November 21, 2016
To: Balesin Members and Friends
I am in Balesin as I write this and so you will understand if I sound somewhat effusive in this update. This is what my beloved Balesin does to me!
They switched on the runway lights for the first time last night and I must tell you, I have never seen a more beautiful sight (see attached photos). As you know, we have spent a tidy sum to get the runway lights installed, but it will be a game changer for Balesin.
As you are all aware, since about the middle of this year, we have been limited by CAAP to two morning flights a day because of the congestion at NAIA. This was aggravated beginning August when we were allowed to fly only once and only very early in the morning and the airport was closed to General Aviation from noon until 7:00 pm. This constraint obviously made life difficult for our members because most weekends they could come only on Saturday morning and go back the next day Sunday, also in the morning. This made their stay in Balesin almost not worth it. Additionally, we could not confirm the flights until the night before the flight because CAAP could only confirm the schedules to us at 5:00 pm the day before. This made the situation even worse, and I understand why many members had to cancel flights or decided not to go at all.
Thus, a few months back, we started also flying out of Clark, but while this helped alleviate the problem especially for those who live in the northern part of Metro Manila and around Central Luzon, it was inconvenient for most of our members. Therefore, when we got the notice from CAAP about the noon to 7:00 pm “curfew” at NAIA in August, we decided to bite the bullet with what we felt was the only solution, i.e., to light up the Balesin runway for night flights.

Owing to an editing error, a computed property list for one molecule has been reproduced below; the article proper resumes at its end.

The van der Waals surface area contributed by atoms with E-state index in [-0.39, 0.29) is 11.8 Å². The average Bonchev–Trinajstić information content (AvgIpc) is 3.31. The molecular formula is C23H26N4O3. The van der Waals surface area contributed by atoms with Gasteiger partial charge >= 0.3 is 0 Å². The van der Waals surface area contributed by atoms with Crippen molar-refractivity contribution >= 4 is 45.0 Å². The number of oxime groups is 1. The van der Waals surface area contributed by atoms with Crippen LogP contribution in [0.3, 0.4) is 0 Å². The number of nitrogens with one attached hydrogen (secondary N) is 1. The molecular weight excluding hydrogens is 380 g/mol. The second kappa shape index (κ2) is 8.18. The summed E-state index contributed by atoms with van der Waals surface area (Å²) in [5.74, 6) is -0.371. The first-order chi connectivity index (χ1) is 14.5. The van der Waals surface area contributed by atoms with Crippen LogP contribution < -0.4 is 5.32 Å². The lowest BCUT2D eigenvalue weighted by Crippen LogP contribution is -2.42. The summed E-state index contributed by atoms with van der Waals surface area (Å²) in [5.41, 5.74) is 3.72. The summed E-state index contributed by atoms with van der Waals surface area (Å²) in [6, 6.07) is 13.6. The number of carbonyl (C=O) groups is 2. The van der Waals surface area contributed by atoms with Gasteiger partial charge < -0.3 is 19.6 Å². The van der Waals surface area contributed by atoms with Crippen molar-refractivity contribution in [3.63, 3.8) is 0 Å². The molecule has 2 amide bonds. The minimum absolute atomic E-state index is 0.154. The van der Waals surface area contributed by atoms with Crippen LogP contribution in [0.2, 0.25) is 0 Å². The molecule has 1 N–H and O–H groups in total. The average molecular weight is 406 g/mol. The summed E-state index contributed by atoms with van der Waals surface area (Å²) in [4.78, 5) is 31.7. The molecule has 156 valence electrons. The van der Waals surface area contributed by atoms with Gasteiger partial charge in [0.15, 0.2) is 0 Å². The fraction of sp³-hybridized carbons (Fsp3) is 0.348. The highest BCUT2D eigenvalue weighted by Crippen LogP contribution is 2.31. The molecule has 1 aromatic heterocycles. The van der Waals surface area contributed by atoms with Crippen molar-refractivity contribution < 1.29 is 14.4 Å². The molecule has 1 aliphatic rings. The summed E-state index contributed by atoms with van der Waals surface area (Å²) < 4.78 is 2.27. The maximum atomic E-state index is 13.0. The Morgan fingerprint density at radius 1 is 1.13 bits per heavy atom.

This has several major advantages: we can have unlimited flights after 7:00 pm and thus make it easier for our members to enjoy Balesin on a weekend. One can leave Manila after work on a Friday night at 7:00 pm or even later (we plan two flights, 7:00 pm and then 8:30 pm), enjoy Friday night dinner at Balesin and the whole day Saturday and Sunday and then leave Balesin on Sunday evening back to Manila, and thus have a full and satisfying weekend.
Now, a word about night flights. I have been told that some are concerned about flying at night. But for me (I started flying in 1957 long before jet planes were around and must have logged over a million miles, both in small private aircraft and big jetliners, since then), night flights are in fact preferable, even safety-wise. Many pilots have told me that they would rather fly at night because the runway lights are much more visible and therefore easier to land the aircraft than during the day, especially when it is hazy or raining.
CAAP approved our night flight infrastructure last week and will make their final inspection on Wednesday, November 23. Thereafter, our aircraft and our pilots will be required to take several practice runs, landing at night on the island before finally getting approvals for the Balesin runway to operate as a 24-hour aerodrome.
At this juncture, I might mention that the newspapers yesterday reported that Boracay’s Caticlan airport is now open for A320s because the original runway, which was only 850 meters long, has now been doubled to 1,700 meters. Boracay doesn’t have runway lights, so there are no night flights. The Balesin runway is actually 1,530 meters, unfortunately just short of the 1,700 meters required by A320s. But many smaller jets have been landing on Balesin since day one without any problem.